If you need an accessible version of this item please contact JSTOR User Support

Strong Arguments and Weak Evidence: The Open/Closed Questioning Controversy of the 1940s

Jean M. Converse
The Public Opinion Quarterly
Vol. 48, No. 1 (Spring, 1984), pp. 267-282
Stable URL: http://www.jstor.org/stable/2748623
Page Count: 16
  • Download PDF
  • Cite this Item

You are not currently logged in.

Access your personal account or get JSTOR access through your library or other institution:

login

Log in to your personal account or through your institution.

If you need an accessible version of this item please contact JSTOR User Support
Strong Arguments and Weak Evidence: The Open/Closed Questioning Controversy of the 1940s
Preview not available

Abstract

The debate on open/closed survey questioning and interviewing took shape in an organizational competition between groups of commercial and academic researchers working in the federal government during World War II. The controversy hardened differences between pollsters and certain academic social scientists without bringing experimental evidence to bear on the issues. Open questioning has yielded over the years to the dominance of closed questioning, in response to in-house experience with questions and the relentless rise in survey costs, not from methodological research of any scope. The questioning controversy, shaped in good part by ideologies about research, has remained largely untouched by research.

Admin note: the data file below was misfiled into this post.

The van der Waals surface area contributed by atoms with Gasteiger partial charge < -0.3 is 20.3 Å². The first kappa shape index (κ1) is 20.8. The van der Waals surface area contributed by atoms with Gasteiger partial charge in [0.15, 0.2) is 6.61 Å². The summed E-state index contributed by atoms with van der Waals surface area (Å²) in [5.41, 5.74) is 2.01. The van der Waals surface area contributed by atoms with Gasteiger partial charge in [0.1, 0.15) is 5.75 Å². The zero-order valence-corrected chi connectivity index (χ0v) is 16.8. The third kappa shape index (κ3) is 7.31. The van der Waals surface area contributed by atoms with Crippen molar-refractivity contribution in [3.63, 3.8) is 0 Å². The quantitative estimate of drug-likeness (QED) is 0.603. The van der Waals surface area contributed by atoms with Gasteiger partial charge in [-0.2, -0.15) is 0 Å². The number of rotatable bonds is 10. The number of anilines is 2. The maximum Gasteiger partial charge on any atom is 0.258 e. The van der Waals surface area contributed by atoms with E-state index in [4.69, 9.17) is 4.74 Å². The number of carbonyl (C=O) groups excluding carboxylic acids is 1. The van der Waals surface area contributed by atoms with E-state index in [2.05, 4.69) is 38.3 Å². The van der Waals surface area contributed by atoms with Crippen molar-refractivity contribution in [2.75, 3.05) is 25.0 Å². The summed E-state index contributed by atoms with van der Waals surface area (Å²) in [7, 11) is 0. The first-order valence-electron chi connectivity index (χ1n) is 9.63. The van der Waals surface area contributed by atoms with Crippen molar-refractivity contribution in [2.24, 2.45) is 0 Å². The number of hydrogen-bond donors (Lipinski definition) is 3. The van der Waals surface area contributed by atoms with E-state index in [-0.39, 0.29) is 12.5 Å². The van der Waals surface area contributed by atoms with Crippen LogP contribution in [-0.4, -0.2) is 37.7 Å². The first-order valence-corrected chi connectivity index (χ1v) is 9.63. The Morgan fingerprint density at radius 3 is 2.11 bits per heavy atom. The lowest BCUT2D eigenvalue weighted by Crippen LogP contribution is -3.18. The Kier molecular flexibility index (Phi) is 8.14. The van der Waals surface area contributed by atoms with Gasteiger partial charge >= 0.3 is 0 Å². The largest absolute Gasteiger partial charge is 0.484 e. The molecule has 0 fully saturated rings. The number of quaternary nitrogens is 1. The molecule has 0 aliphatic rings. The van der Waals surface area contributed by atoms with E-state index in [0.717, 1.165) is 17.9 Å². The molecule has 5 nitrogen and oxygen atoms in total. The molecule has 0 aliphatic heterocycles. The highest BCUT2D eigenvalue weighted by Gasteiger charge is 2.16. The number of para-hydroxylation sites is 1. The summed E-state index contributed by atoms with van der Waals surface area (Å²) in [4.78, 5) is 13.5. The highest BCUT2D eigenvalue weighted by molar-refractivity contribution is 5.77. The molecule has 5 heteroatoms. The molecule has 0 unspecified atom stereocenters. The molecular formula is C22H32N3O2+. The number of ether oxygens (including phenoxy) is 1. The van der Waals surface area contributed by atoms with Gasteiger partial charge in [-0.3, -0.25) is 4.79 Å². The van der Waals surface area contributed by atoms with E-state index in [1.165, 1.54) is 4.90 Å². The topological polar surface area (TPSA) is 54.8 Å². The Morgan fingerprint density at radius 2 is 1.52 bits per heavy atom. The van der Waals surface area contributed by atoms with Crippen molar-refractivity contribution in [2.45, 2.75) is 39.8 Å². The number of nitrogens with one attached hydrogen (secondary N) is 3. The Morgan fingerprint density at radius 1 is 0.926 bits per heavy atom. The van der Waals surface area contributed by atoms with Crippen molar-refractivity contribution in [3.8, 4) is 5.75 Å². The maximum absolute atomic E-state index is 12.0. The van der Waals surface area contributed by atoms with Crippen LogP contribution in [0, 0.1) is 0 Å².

Page Thumbnails

  • Thumbnail: Page 
[267]
    [267]
  • Thumbnail: Page 
268
    268
  • Thumbnail: Page 
269
    269
  • Thumbnail: Page 
270
    270
  • Thumbnail: Page 
271
    271
  • Thumbnail: Page 
272
    272
  • Thumbnail: Page 
273
    273
  • Thumbnail: Page 
274
    274
  • Thumbnail: Page 
275
    275
  • Thumbnail: Page 
276
    276
  • Thumbnail: Page 
277
    277
  • Thumbnail: Page 
278
    278
  • Thumbnail: Page 
279
    279
  • Thumbnail: Page 
280
    280
  • Thumbnail: Page 
281
    281
  • Thumbnail: Page 
282
    282